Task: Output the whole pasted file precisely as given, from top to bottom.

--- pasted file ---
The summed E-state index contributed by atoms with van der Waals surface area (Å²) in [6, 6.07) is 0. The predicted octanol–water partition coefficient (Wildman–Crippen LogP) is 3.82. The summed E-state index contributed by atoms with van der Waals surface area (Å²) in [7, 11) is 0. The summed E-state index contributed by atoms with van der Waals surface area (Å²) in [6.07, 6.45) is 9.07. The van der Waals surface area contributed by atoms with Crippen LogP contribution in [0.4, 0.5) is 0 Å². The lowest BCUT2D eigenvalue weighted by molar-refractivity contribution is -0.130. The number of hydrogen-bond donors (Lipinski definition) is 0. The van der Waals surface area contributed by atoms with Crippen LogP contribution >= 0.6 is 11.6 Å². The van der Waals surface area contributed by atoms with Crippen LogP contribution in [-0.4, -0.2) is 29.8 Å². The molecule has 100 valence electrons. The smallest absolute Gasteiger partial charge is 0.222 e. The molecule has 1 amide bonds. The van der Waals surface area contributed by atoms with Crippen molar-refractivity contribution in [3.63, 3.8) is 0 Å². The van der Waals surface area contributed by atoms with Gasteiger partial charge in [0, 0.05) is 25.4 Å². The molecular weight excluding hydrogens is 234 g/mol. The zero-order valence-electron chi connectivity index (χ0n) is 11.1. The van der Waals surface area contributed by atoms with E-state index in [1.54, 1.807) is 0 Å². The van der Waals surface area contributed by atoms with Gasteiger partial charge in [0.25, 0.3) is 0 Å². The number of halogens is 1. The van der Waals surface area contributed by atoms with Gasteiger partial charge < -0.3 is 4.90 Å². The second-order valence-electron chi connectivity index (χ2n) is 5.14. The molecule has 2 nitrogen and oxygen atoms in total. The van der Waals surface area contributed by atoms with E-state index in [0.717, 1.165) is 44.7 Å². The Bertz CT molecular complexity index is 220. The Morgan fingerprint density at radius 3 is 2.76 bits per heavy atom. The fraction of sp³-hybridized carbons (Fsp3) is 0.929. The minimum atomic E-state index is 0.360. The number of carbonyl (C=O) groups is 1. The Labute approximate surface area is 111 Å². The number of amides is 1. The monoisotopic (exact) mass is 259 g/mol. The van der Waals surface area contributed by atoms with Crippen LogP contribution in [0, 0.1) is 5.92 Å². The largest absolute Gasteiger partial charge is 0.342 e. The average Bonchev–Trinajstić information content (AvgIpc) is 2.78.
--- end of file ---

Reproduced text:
The summed E-state index contributed by atoms with van der Waals surface area (Å²) in [6, 6.07) is 0. The predicted octanol–water partition coefficient (Wildman–Crippen LogP) is 3.82. The summed E-state index contributed by atoms with van der Waals surface area (Å²) in [7, 11) is 0. The summed E-state index contributed by atoms with van der Waals surface area (Å²) in [6.07, 6.45) is 9.07. The van der Waals surface area contributed by atoms with Crippen LogP contribution in [0.4, 0.5) is 0 Å². The lowest BCUT2D eigenvalue weighted by molar-refractivity contribution is -0.130. The number of hydrogen-bond donors (Lipinski definition) is 0. The van der Waals surface area contributed by atoms with Crippen LogP contribution >= 0.6 is 11.6 Å². The van der Waals surface area contributed by atoms with Crippen LogP contribution in [-0.4, -0.2) is 29.8 Å². The molecule has 100 valence electrons. The smallest absolute Gasteiger partial charge is 0.222 e. The molecule has 1 amide bonds. The van der Waals surface area contributed by atoms with Crippen molar-refractivity contribution in [3.63, 3.8) is 0 Å². The van der Waals surface area contributed by atoms with Gasteiger partial charge in [0, 0.05) is 25.4 Å². The molecular weight excluding hydrogens is 234 g/mol. The zero-order valence-electron chi connectivity index (χ0n) is 11.1. The van der Waals surface area contributed by atoms with E-state index in [1.54, 1.807) is 0 Å². The van der Waals surface area contributed by atoms with Gasteiger partial charge in [0.25, 0.3) is 0 Å². The number of halogens is 1. The van der Waals surface area contributed by atoms with Gasteiger partial charge < -0.3 is 4.90 Å². The second-order valence-electron chi connectivity index (χ2n) is 5.14. The molecule has 2 nitrogen and oxygen atoms in total. The van der Waals surface area contributed by atoms with E-state index in [0.717, 1.165) is 44.7 Å². The Bertz CT molecular complexity index is 220. The Morgan fingerprint density at radius 3 is 2.76 bits per heavy atom. The fraction of sp³-hybridized carbons (Fsp3) is 0.929. The minimum atomic E-state index is 0.360. The number of carbonyl (C=O) groups is 1. The Labute approximate surface area is 111 Å². The number of amides is 1. The monoisotopic (exact) mass is 259 g/mol. The van der Waals surface area contributed by atoms with Crippen LogP contribution in [0, 0.1) is 5.92 Å². The largest absolute Gasteiger partial charge is 0.342 e. The average Bonchev–Trinajstić information content (AvgIpc) is 2.78.